More than 200 United Nations staff members have contracted Covid-19 in Syria, as the global body stepped up its contingency plans to combat the fast spread of the pandemic in the country, medical workers and UN officials have said.
The UN’s resident coordinator and humanitarian coordinator in Syria, Imran Riza, told UN heads of agencies in a letter to distribute to staff that the UN was in the final stages of securing a medical facility for the treatment of cases.
“More than two hundred cases have been reported among UN staff members, some of whom have been hospitalised and three who were medically evacuated,” Riza said in the letter, which was leaked to Reuters from an infected local staff member.
Humanitarian workers and medics said the real number of cases was considerably higher, including the hundreds of staff employed by NGO partners working for the dozen UN agencies that oversee the country’s largest humanitarian relief operations.
UN expresses concern over ‘widespread’ Covid-19 transmission in Syria
Riza said there had been a 10-fold spike in infections in Syria in the two months since he had last briefed staff, referring to health ministry figures that said there had been 3,171 cases and 134 deaths since the first case had been reported on 23 March.
“The epidemiological situation across the country has changed considerably,” Riza said.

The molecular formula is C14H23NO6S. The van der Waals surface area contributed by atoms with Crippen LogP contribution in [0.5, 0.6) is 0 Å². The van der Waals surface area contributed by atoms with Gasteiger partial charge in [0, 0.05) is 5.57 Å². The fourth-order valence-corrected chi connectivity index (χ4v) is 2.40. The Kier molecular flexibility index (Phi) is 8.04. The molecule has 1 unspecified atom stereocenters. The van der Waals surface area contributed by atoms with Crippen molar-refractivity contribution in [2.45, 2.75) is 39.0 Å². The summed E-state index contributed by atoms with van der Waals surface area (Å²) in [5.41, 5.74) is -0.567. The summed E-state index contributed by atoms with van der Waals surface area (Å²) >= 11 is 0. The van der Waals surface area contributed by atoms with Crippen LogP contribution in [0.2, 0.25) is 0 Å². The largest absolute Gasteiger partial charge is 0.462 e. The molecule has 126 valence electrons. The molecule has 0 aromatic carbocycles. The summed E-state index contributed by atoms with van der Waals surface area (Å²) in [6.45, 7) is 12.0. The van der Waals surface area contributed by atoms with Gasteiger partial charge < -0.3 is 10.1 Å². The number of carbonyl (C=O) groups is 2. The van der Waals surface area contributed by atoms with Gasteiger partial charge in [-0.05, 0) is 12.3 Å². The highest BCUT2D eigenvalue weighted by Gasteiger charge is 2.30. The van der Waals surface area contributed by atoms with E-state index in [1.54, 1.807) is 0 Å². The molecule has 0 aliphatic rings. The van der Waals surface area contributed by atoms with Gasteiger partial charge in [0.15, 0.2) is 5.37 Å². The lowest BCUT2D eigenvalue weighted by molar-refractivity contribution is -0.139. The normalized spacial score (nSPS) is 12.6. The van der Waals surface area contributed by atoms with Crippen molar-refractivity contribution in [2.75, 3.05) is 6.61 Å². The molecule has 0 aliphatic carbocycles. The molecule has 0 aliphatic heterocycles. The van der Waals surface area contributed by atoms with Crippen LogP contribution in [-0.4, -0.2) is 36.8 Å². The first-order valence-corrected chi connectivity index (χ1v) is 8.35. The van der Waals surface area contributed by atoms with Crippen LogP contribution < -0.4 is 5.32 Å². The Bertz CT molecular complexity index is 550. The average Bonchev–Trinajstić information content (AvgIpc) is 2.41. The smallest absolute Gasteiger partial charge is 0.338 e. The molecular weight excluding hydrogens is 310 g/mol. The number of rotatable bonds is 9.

Damascus-based medics and relief workers are sceptical of official figures, saying that the authorities were covering up. The authorities deny that, but admit that testing is limited.
The UN has expressed concern about the spread of the coronavirus in a country where the health infrastructure has been shattered by war and medical supplies are limited.
Independent medics and relief workers say scores of doctors and medical workers have died in recent weeks.
Witnesses and cemetery officials said there had been a tripling of burials since July in a cemetery south of Damascus, the Syrian capital, where NGOs and medics said most cases were concentrated.
The United Nations fears a lack of testing may be masking the real extent of a “widespread” coronavirus outbreak in war-torn Syria, where a struggling health-care system faces increasing pressure.
Actual cases ‘far exceed official figures’
During a UN Security Council (UNSC) briefing in late August, Ramesh Rajasingham, the UN’s deputy emergency relief coordinator, had warned that Syria’s then reported 2,500 cases of Covid-19 and 98 deaths may be much higher.
Health-care facilities were filing an above-average number of death notices and burials had been on the increase, indicating to Rajasingham that the actual number of cases in the country “far exceed official figures” confirmed by the government.
In addition, the majority of cases that had been confirmed as coronavirus transmissions had not been traced back to a known source, making mitigation efforts even more difficult, Rajasingham had said.